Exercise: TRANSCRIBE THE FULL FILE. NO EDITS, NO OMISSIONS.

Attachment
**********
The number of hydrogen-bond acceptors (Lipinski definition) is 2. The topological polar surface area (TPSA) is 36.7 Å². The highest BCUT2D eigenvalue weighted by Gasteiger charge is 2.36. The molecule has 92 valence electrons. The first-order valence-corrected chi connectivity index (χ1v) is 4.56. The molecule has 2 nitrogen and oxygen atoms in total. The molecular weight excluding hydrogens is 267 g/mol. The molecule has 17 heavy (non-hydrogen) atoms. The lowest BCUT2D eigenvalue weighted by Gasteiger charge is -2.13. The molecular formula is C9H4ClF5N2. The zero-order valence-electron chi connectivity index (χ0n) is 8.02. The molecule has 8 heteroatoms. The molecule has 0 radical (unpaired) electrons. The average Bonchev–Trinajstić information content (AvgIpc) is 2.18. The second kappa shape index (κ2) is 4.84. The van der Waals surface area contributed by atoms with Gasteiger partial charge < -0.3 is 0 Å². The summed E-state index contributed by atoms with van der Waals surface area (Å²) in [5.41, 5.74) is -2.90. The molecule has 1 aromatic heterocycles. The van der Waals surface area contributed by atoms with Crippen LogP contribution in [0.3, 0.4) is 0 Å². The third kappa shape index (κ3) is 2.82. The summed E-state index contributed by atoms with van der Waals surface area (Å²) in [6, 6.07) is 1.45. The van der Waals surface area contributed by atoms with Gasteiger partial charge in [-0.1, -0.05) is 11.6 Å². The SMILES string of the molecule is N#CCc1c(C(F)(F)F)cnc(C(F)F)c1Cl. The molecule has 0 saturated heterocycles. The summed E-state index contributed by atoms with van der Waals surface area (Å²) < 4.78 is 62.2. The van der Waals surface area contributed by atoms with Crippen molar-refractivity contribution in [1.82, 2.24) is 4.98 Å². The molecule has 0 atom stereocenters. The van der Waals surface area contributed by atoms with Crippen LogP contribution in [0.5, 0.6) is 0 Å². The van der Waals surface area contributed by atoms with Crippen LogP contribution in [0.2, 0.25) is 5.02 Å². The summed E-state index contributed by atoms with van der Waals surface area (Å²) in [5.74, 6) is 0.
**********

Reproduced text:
The number of hydrogen-bond acceptors (Lipinski definition) is 2. The topological polar surface area (TPSA) is 36.7 Å². The highest BCUT2D eigenvalue weighted by Gasteiger charge is 2.36. The molecule has 92 valence electrons. The first-order valence-corrected chi connectivity index (χ1v) is 4.56. The molecule has 2 nitrogen and oxygen atoms in total. The molecular weight excluding hydrogens is 267 g/mol. The molecule has 17 heavy (non-hydrogen) atoms. The lowest BCUT2D eigenvalue weighted by Gasteiger charge is -2.13. The molecular formula is C9H4ClF5N2. The zero-order valence-electron chi connectivity index (χ0n) is 8.02. The molecule has 8 heteroatoms. The molecule has 0 radical (unpaired) electrons. The average Bonchev–Trinajstić information content (AvgIpc) is 2.18. The second kappa shape index (κ2) is 4.84. The van der Waals surface area contributed by atoms with Gasteiger partial charge < -0.3 is 0 Å². The summed E-state index contributed by atoms with van der Waals surface area (Å²) in [5.41, 5.74) is -2.90. The molecule has 1 aromatic heterocycles. The van der Waals surface area contributed by atoms with Crippen LogP contribution in [0.3, 0.4) is 0 Å². The third kappa shape index (κ3) is 2.82. The summed E-state index contributed by atoms with van der Waals surface area (Å²) in [6, 6.07) is 1.45. The van der Waals surface area contributed by atoms with Gasteiger partial charge in [-0.1, -0.05) is 11.6 Å². The SMILES string of the molecule is N#CCc1c(C(F)(F)F)cnc(C(F)F)c1Cl. The molecule has 0 saturated heterocycles. The summed E-state index contributed by atoms with van der Waals surface area (Å²) < 4.78 is 62.2. The van der Waals surface area contributed by atoms with Crippen molar-refractivity contribution in [1.82, 2.24) is 4.98 Å². The molecule has 0 atom stereocenters. The van der Waals surface area contributed by atoms with Crippen LogP contribution in [0.5, 0.6) is 0 Å². The van der Waals surface area contributed by atoms with Crippen LogP contribution in [0.2, 0.25) is 5.02 Å². The summed E-state index contributed by atoms with van der Waals surface area (Å²) in [5.74, 6) is 0.